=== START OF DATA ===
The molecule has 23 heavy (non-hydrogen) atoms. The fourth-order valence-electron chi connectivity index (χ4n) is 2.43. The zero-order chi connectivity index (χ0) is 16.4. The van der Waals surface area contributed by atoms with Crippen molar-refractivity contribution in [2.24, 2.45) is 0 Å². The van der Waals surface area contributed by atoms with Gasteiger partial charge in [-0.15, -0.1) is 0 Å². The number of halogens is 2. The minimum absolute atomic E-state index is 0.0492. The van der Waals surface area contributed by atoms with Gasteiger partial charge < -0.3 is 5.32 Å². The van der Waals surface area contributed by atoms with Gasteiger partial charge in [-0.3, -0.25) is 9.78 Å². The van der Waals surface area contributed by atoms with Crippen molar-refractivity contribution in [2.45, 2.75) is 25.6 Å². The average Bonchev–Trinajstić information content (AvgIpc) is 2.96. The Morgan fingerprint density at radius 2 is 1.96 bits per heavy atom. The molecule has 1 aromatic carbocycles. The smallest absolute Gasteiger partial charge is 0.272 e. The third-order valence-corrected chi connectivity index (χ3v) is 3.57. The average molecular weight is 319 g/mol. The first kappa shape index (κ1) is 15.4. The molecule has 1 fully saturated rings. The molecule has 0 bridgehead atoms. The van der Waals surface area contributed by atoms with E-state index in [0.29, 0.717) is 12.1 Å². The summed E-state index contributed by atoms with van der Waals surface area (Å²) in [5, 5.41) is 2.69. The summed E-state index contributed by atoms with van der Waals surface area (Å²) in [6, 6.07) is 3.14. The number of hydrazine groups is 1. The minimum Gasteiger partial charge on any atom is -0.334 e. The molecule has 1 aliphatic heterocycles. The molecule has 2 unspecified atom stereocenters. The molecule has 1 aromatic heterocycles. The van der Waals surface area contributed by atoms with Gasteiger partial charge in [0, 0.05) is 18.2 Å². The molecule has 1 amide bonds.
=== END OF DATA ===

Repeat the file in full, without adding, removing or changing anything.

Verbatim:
The molecule has 23 heavy (non-hydrogen) atoms. The fourth-order valence-electron chi connectivity index (χ4n) is 2.43. The zero-order chi connectivity index (χ0) is 16.4. The van der Waals surface area contributed by atoms with Crippen molar-refractivity contribution in [2.24, 2.45) is 0 Å². The van der Waals surface area contributed by atoms with Gasteiger partial charge in [-0.15, -0.1) is 0 Å². The number of halogens is 2. The minimum absolute atomic E-state index is 0.0492. The van der Waals surface area contributed by atoms with Gasteiger partial charge < -0.3 is 5.32 Å². The van der Waals surface area contributed by atoms with Gasteiger partial charge in [-0.3, -0.25) is 9.78 Å². The van der Waals surface area contributed by atoms with Crippen molar-refractivity contribution in [2.45, 2.75) is 25.6 Å². The average Bonchev–Trinajstić information content (AvgIpc) is 2.96. The Morgan fingerprint density at radius 2 is 1.96 bits per heavy atom. The molecule has 1 aromatic carbocycles. The smallest absolute Gasteiger partial charge is 0.272 e. The third-order valence-corrected chi connectivity index (χ3v) is 3.57. The average molecular weight is 319 g/mol. The first kappa shape index (κ1) is 15.4. The molecule has 1 fully saturated rings. The molecule has 0 bridgehead atoms. The van der Waals surface area contributed by atoms with E-state index in [0.29, 0.717) is 12.1 Å². The summed E-state index contributed by atoms with van der Waals surface area (Å²) in [5, 5.41) is 2.69. The summed E-state index contributed by atoms with van der Waals surface area (Å²) in [6, 6.07) is 3.14. The number of hydrazine groups is 1. The minimum Gasteiger partial charge on any atom is -0.334 e. The molecule has 1 aliphatic heterocycles. The molecule has 2 unspecified atom stereocenters. The molecule has 1 aromatic heterocycles. The van der Waals surface area contributed by atoms with Gasteiger partial charge in [0, 0.05) is 18.2 Å². The molecule has 1 amide bonds.